“The weapon system itself, using artificial intelligence and sensors, would make those critical battlefield determinations. This would change the very nature of warfare, and not for the betterment of humankind.”

READ THE REST OF THIS ARTICLE…




The Future of Neurotechnology

David Eagleman and Cynthia Sue Larson

David Eagleman and Cynthia Sue Larson

It’s not a matter of IF but WHEN neurotechnology will become reality in our lives. It’s now gearing up in two areas: human enhancement, and artificial intelligence (AI).

Neuro-tech may not yet be a common household word just yet, but it is definitely well on the way. And in fact, now that most of us hold in our hands devices that allow us to access the internet, we already are starting to get a glimpse of how this merging of technology into the way we make choices, communicate, and remember important people and events in our life will feel.

I attended an invigorating open discussion, “The Future of Neurotechnology: Human Intelligence + Artificial Intelligence,” led by neuroscientist David Eagleman and entrepreneur Bryan Johnson at my alma mater, UC Berkeley. The purpose of this talk was to discuss possible directions as we go forward to incorporate advances in neuroscience with those of Artificial Intelligence (AI), with awareness that there will be some degree of synergy between development of advances in human cognitive enhancement and AI.

At this time when venture capitalists are understandably wary about investing in businesses with unproven track records that are operating on the “bleeding edge,” Bryan Johnson explained he invested one hundred million dollars of his own personal money in his company, Kernel, a human intelligence (HI) company to develop the world’s first neuroprosthesis for cognition. Working together with Ted Berger at USC, Johnson is exploring how new technologies might help us improve memory through neuromodulation. Johnson and his team seek to answer the question, “What if we could read and write neural memory in the hippocampus?”

neuropaceIn 2013, Kernel’s NeuroPace proved itself to be a commercial success in quelling epileptic seizures. Future advancements may rely upon such new technologies as neural dust and nanobots.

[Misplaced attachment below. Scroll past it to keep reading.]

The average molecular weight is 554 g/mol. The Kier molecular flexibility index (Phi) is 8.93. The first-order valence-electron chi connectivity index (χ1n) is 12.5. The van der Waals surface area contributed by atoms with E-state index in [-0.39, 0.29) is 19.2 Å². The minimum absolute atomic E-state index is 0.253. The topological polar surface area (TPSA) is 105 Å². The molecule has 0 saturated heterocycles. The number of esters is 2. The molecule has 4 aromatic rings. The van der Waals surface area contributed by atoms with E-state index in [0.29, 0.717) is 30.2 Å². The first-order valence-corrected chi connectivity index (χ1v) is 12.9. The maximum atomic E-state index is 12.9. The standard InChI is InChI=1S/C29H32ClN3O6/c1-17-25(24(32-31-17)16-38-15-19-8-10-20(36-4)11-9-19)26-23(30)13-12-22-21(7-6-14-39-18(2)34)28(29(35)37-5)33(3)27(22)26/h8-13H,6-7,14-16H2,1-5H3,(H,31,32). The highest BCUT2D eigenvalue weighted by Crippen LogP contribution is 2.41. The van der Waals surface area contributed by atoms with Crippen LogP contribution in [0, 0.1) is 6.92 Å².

What does all this have to do with you? In much the same way that transportation is being revolutionized with the coming of robot cars and self-driving vehicles, neurotechnology is poised to transform Human Intelligence (HI) and Artificial Intelligence (AI), while reducing disease, dysfunction and degradation–and enhancing human cognitive functioning.

Neurotechnology Ethical Considerations

Bryan Johnson noted that several people were raising questions and voicing concerns about ethical considerations of human cognitive enhancement–so he asked for a show of hands to indicate how many people felt ethics should be given high priority with regard to neurotechnological advances. Many people (including me) raised our hands, confirming Bryan Johnson’s hunch.

Johnson took note of this, and pointed out that however each of us might feel about the ethical questions involving applying neurotechnology with such things as neural dust–designed to non-invasively enter a human’s peripheral nervous system and sit on the surface of the neurocortex–there will be countries in the world, such as China, that welcome such experimental research with open arms.

The subject of the singularity came up, as one gentleman shared the observation that based on simulations of what happens when AI develops, it appears to be extremely clear that we will need some kind of human enhancement in order to give humans a fighting chance. A variety of simulations of how AI will interact with humanity show that unless everything goes just exactly right, human survival after the creation, expansion, development, and dominance of AI is not a sure thing. We would thus do well to help ensure a more level playing field between humans and AI by boosting Human Intelligence with neurotechnology.

Participants in the discussion voiced the opinion that convergence between machine learning and human cognitive enhancement will be helpful now. One woman in the audience expressed her profound heartfelt desire that wisdom be prioritized in neurotechnological advances as being one of the most important priorities to keep in mind.

nanobotswarmEnvisioning New Neurotechnical Horizons

With regard to envisioning where neurotechnology may go in the next few decades, Johnson and Eagleman spoke mostly in generalities, rather than specifics. Intelligent neural dust, such as that developed at UC Berkeley’s Brain Machine Interface Systems Laboratory involving sensors about the size of a grain of sand, is a form of implantable technology that can be placed in nerves or muscles to treat disorders such as epilepsy, to stimulate the immune system, and to reduce inflammation. Powered by and working with ultrasound, the tiny neural dust can go super-deep inside a body to take measurements and assist in stimulating nerves and muscles. Another new arrival in the new field of electroceuticals will be nanobots, which will be even smaller than neural dust, and can automate tasks such as performing delicate surgical procedures, delivering exact drug dosages, and diagnosing disease; this past year, swarms of nanobots demonstrated promise in precisely targeting and treating cancer.